The counterintuitive idea of Kol Nidre is that, however well-intended, we break our promises to God. So, I "repent" of all my vows and promises to God, and receive forgiveness for and freedom from them.

In John's gospel this week, Jesus describes our struggle between light and dark, life and death, salvation and condemnation, belief and unbelief. No one is immune from this struggle. Nobody gets a free pass. "All of us," says Paul in the reading from Ephesians, are implicated. And the struggle comes to us, he says, "by nature." Indeed, "the basic and most fundamental problem of the spiritual life," said Thomas Merton, "is this acceptance of our hidden and dark self."

So, what am I to do? Double down on Lenten religious effort?

Moses and the brazen serpent, Danish wall painting, c. 1520.
Moses and the brazen serpent, Danish wall painting, c. 1520.

John 3 for this week repurposes a story from Numbers 21 to point the way forward. Just as Moses lifted up a bronze serpent in the desert that healed people merely by looking at it, so today we only have to look to the love of God in Jesus. There's nothing else we can or should do.

In his little epistle, John strips away all pious pretense with a shocking admission: "In this is love, not that we loved God, but that he loved us." The only thing I'm asked to do is "to know and rely upon the love that God has for us” (1 John 4:10, 16).

Paul says the same thing this week in Ephesians. I experience God's favor "by grace through faith," apart from any human merit. His goodness is a free gift, not a reward for my spiritual efforts. And my faith? Luther compared faith to "the beggar's empty hand" that receives a gift. God only asks me to accept his acceptance, in the words of the hymn, "just as I am, / without one plea."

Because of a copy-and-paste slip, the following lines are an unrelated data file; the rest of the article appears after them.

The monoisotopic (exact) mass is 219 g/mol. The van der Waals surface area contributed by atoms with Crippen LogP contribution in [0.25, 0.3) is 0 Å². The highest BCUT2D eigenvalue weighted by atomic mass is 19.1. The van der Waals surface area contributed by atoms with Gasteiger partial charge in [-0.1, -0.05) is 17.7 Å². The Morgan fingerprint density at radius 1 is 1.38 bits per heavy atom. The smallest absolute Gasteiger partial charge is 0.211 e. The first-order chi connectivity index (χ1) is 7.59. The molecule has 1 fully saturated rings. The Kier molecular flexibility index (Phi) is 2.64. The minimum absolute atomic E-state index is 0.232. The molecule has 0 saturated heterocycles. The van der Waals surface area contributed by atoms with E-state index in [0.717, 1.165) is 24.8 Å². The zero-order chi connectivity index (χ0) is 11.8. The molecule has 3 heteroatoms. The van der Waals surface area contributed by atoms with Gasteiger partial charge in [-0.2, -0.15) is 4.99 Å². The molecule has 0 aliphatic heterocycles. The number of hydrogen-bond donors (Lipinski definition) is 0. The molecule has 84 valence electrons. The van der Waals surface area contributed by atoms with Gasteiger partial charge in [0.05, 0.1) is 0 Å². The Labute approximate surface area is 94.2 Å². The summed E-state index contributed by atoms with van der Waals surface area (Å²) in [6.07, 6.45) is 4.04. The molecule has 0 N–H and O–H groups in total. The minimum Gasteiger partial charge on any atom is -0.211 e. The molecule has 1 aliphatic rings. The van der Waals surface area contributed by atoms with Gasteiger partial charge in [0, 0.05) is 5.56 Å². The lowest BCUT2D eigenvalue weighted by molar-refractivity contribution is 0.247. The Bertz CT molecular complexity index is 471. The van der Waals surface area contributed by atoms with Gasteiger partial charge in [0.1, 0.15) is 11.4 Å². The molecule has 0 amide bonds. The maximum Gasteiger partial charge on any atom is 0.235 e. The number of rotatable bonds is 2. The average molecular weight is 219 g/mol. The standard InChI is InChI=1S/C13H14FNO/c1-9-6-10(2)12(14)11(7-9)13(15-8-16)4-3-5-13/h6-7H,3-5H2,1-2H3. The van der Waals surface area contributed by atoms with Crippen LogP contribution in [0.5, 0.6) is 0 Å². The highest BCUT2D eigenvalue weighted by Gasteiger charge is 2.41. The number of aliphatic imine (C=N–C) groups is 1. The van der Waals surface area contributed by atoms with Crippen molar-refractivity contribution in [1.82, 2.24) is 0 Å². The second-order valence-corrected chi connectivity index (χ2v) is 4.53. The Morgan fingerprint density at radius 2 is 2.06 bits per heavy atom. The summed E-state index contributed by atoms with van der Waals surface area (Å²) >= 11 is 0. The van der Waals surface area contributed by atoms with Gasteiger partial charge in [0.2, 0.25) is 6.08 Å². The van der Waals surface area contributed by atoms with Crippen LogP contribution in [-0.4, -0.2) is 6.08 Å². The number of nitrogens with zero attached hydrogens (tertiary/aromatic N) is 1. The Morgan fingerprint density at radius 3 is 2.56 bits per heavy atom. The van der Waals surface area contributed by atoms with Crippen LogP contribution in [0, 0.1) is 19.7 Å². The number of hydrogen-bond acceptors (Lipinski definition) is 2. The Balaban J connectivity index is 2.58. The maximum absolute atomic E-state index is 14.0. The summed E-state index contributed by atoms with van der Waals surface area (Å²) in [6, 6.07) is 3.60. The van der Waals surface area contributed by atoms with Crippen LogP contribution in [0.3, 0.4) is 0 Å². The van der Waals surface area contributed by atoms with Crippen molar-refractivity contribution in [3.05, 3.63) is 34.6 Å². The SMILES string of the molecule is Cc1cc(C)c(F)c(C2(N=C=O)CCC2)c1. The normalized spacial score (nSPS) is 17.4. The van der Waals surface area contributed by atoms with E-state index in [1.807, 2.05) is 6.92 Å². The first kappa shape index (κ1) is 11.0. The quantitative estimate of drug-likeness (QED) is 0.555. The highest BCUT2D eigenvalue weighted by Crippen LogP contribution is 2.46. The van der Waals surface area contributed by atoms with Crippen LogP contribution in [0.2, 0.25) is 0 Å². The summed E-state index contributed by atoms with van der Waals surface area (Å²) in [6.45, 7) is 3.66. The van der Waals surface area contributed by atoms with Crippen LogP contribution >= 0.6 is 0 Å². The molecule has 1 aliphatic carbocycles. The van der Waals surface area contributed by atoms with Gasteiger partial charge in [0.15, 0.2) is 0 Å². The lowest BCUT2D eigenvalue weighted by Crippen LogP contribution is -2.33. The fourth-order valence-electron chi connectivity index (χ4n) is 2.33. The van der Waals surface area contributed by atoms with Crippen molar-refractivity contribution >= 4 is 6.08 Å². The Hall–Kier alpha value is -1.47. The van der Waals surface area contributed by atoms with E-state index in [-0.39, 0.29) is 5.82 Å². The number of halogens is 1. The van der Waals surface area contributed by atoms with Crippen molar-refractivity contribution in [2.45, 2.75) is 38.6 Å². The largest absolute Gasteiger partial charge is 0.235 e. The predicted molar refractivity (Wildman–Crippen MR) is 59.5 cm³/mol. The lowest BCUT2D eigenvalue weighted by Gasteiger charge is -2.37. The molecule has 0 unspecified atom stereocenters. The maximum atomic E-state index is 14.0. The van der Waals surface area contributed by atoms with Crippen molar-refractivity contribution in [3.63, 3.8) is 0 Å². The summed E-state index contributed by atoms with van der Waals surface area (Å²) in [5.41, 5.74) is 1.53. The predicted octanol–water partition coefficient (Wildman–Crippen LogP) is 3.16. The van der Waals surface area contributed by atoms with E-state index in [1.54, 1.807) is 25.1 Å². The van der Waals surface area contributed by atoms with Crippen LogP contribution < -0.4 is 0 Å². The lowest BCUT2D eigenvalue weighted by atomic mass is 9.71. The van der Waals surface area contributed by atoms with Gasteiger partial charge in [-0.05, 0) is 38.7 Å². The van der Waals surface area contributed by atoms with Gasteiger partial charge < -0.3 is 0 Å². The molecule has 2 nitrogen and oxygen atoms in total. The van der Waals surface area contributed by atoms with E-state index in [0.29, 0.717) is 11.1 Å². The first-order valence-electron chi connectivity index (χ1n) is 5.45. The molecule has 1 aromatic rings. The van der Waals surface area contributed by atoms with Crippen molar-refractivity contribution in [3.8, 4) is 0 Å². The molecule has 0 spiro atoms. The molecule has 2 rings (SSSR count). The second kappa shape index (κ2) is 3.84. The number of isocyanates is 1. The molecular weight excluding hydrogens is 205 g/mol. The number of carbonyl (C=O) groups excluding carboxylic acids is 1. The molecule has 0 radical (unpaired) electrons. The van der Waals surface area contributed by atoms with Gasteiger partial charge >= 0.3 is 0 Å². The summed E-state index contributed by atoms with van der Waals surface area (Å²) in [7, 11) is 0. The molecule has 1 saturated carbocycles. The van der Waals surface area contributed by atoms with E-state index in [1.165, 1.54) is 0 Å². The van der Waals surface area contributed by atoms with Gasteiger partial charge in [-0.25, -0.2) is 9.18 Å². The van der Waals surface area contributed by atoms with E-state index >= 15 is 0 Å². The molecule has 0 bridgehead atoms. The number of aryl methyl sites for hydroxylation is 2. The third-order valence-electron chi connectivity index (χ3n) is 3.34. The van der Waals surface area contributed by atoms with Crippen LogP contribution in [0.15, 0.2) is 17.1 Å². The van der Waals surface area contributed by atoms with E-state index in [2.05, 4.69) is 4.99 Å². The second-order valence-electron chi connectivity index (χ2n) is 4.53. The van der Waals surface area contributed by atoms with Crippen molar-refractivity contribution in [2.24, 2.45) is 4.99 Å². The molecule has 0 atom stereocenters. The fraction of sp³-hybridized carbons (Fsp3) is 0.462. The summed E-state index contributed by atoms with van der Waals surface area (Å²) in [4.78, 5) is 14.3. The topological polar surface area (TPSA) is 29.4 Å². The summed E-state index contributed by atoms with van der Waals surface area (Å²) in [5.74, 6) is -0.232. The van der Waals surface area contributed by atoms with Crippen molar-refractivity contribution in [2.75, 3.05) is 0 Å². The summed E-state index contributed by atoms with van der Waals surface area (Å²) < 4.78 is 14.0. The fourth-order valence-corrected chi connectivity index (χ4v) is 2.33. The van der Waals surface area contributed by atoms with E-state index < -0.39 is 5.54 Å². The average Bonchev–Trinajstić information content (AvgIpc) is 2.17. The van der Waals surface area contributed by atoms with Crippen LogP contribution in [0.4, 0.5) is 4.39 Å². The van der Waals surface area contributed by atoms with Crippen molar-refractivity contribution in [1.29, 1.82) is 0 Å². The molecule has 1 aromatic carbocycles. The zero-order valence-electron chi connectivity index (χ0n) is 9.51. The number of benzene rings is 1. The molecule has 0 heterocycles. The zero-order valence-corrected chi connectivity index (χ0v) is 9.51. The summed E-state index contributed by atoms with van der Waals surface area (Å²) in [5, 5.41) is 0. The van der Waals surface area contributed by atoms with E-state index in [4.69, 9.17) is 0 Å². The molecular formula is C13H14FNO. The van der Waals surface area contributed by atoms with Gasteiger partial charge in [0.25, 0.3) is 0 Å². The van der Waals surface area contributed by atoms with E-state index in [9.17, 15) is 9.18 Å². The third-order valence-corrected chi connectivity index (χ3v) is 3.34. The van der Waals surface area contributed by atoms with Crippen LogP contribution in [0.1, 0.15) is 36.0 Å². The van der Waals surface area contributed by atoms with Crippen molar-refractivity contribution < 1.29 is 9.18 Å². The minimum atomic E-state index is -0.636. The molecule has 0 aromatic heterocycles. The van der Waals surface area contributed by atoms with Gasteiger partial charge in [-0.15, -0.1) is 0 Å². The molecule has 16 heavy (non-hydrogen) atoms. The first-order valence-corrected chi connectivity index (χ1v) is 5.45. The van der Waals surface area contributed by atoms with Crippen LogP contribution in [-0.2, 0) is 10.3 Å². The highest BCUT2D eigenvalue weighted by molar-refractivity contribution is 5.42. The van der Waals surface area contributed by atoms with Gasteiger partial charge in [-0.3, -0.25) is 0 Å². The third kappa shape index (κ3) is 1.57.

This Lent I want to experience what Denise Levertov describes in her poem The Avowal.

As swimmers dare
to lie face to the sky
and water bears them,
as hawks rest upon air
and air sustains them,
so would I learn to attain
free fall, and float
into Creator Spirit’s deep embrace,
knowing no effort earns
that all-surrounding grace.

A true saint, said Merton, is not someone who has become good through strenuous disciplines, however well-intended, but someone who has experienced the free goodness of God.

NOTE: On Edwina Gateley's poem, see her book There Was No Path So I Trod One (2013).

Weekly Prayer

Mary Elizabeth Coleridge (1861–1907)

After St. Augustine

Sunshine let it be or frost, 
Storm or calm, as Thou shalt choose; 
Though Thine every gift were lost, 
Thee Thyself we could not lose.

Dan Clendenin:

Image credits: (1) Victoria and Albert Museum (London); (2) The Morgan Library and Museum (New York, NY); (3) State Hermitage Museum (St. Petersburg, Russia); and (4)